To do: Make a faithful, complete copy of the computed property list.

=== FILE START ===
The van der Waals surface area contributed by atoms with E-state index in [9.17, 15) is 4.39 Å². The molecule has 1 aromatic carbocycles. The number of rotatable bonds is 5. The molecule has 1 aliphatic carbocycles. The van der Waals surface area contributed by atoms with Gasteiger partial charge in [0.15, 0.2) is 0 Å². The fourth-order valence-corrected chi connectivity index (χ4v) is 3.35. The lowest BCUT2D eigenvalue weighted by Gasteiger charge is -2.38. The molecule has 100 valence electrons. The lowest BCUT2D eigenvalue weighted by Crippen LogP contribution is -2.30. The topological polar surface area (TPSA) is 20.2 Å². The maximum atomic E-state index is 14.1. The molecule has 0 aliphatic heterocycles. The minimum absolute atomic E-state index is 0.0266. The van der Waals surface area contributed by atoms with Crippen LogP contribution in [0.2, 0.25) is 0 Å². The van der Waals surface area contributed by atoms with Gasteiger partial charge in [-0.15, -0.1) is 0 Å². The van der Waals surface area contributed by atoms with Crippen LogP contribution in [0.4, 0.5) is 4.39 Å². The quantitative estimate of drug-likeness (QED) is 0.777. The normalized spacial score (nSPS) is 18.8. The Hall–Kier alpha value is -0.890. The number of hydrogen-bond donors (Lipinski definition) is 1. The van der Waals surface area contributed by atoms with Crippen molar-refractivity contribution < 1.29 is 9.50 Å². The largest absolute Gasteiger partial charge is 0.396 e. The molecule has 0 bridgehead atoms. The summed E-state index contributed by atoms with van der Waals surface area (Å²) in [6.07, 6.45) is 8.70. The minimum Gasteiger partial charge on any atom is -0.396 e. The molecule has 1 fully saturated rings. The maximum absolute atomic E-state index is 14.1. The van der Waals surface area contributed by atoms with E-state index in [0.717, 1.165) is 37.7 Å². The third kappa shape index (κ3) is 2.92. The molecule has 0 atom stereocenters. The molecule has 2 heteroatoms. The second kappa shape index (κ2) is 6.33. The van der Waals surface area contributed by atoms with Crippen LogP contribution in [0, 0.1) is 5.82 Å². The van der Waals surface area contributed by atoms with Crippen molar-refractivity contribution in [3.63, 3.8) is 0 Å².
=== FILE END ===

The van der Waals surface area contributed by atoms with E-state index in [9.17, 15) is 4.39 Å². The molecule has 1 aromatic carbocycles. The number of rotatable bonds is 5. The molecule has 1 aliphatic carbocycles. The van der Waals surface area contributed by atoms with Gasteiger partial charge in [0.15, 0.2) is 0 Å². The fourth-order valence-corrected chi connectivity index (χ4v) is 3.35. The lowest BCUT2D eigenvalue weighted by Gasteiger charge is -2.38. The molecule has 100 valence electrons. The lowest BCUT2D eigenvalue weighted by Crippen LogP contribution is -2.30. The topological polar surface area (TPSA) is 20.2 Å². The maximum atomic E-state index is 14.1. The molecule has 0 aliphatic heterocycles. The minimum absolute atomic E-state index is 0.0266. The van der Waals surface area contributed by atoms with Crippen LogP contribution in [0.2, 0.25) is 0 Å². The van der Waals surface area contributed by atoms with Gasteiger partial charge in [-0.15, -0.1) is 0 Å². The van der Waals surface area contributed by atoms with Crippen LogP contribution in [0.4, 0.5) is 4.39 Å². The quantitative estimate of drug-likeness (QED) is 0.777. The normalized spacial score (nSPS) is 18.8. The Hall–Kier alpha value is -0.890. The number of hydrogen-bond donors (Lipinski definition) is 1. The van der Waals surface area contributed by atoms with Crippen molar-refractivity contribution < 1.29 is 9.50 Å². The largest absolute Gasteiger partial charge is 0.396 e. The molecule has 0 bridgehead atoms. The summed E-state index contributed by atoms with van der Waals surface area (Å²) in [6.07, 6.45) is 8.70. The minimum Gasteiger partial charge on any atom is -0.396 e. The molecule has 1 fully saturated rings. The maximum absolute atomic E-state index is 14.1. The van der Waals surface area contributed by atoms with E-state index in [0.717, 1.165) is 37.7 Å². The third kappa shape index (κ3) is 2.92. The molecule has 0 atom stereocenters. The molecule has 2 heteroatoms. The second kappa shape index (κ2) is 6.33. The van der Waals surface area contributed by atoms with Crippen LogP contribution in [0, 0.1) is 5.82 Å². The van der Waals surface area contributed by atoms with Crippen molar-refractivity contribution in [3.63, 3.8) is 0 Å².